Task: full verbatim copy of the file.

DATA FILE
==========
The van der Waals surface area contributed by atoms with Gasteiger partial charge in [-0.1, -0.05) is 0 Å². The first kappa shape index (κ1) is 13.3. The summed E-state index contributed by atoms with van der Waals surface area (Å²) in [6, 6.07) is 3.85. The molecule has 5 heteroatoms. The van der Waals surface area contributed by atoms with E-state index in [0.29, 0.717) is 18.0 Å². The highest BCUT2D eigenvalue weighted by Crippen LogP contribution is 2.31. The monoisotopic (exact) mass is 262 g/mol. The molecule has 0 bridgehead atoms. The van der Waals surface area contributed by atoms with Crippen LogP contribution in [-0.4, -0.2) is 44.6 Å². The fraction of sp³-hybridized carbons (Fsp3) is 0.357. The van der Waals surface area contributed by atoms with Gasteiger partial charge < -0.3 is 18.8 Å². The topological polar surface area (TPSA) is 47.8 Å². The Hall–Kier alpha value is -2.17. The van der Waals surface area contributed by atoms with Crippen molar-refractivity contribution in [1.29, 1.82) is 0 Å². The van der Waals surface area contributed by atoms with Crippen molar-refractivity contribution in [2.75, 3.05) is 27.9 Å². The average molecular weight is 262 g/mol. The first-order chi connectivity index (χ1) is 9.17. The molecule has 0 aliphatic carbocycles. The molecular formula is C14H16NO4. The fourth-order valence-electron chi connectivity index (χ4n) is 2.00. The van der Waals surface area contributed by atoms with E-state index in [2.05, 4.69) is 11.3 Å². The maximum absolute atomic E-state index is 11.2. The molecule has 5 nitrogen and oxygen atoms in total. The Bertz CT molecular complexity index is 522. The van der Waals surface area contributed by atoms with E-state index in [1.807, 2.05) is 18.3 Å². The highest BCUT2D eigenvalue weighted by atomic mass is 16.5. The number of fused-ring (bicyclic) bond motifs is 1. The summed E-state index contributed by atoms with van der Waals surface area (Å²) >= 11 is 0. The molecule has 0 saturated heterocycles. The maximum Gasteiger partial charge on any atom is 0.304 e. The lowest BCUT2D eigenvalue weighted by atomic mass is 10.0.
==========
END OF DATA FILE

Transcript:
The van der Waals surface area contributed by atoms with Gasteiger partial charge in [-0.1, -0.05) is 0 Å². The first kappa shape index (κ1) is 13.3. The summed E-state index contributed by atoms with van der Waals surface area (Å²) in [6, 6.07) is 3.85. The molecule has 5 heteroatoms. The van der Waals surface area contributed by atoms with E-state index in [0.29, 0.717) is 18.0 Å². The highest BCUT2D eigenvalue weighted by Crippen LogP contribution is 2.31. The monoisotopic (exact) mass is 262 g/mol. The molecule has 0 bridgehead atoms. The van der Waals surface area contributed by atoms with Crippen LogP contribution in [-0.4, -0.2) is 44.6 Å². The fraction of sp³-hybridized carbons (Fsp3) is 0.357. The van der Waals surface area contributed by atoms with Gasteiger partial charge < -0.3 is 18.8 Å². The topological polar surface area (TPSA) is 47.8 Å². The Hall–Kier alpha value is -2.17. The van der Waals surface area contributed by atoms with Crippen molar-refractivity contribution in [1.29, 1.82) is 0 Å². The van der Waals surface area contributed by atoms with Crippen molar-refractivity contribution in [2.75, 3.05) is 27.9 Å². The average molecular weight is 262 g/mol. The first-order chi connectivity index (χ1) is 9.17. The molecule has 0 aliphatic carbocycles. The molecular formula is C14H16NO4. The fourth-order valence-electron chi connectivity index (χ4n) is 2.00. The van der Waals surface area contributed by atoms with E-state index in [2.05, 4.69) is 11.3 Å². The maximum absolute atomic E-state index is 11.2. The molecule has 5 nitrogen and oxygen atoms in total. The Bertz CT molecular complexity index is 522. The van der Waals surface area contributed by atoms with E-state index in [1.807, 2.05) is 18.3 Å². The highest BCUT2D eigenvalue weighted by atomic mass is 16.5. The number of fused-ring (bicyclic) bond motifs is 1. The summed E-state index contributed by atoms with van der Waals surface area (Å²) >= 11 is 0. The molecule has 0 saturated heterocycles. The maximum Gasteiger partial charge on any atom is 0.304 e. The lowest BCUT2D eigenvalue weighted by atomic mass is 10.0.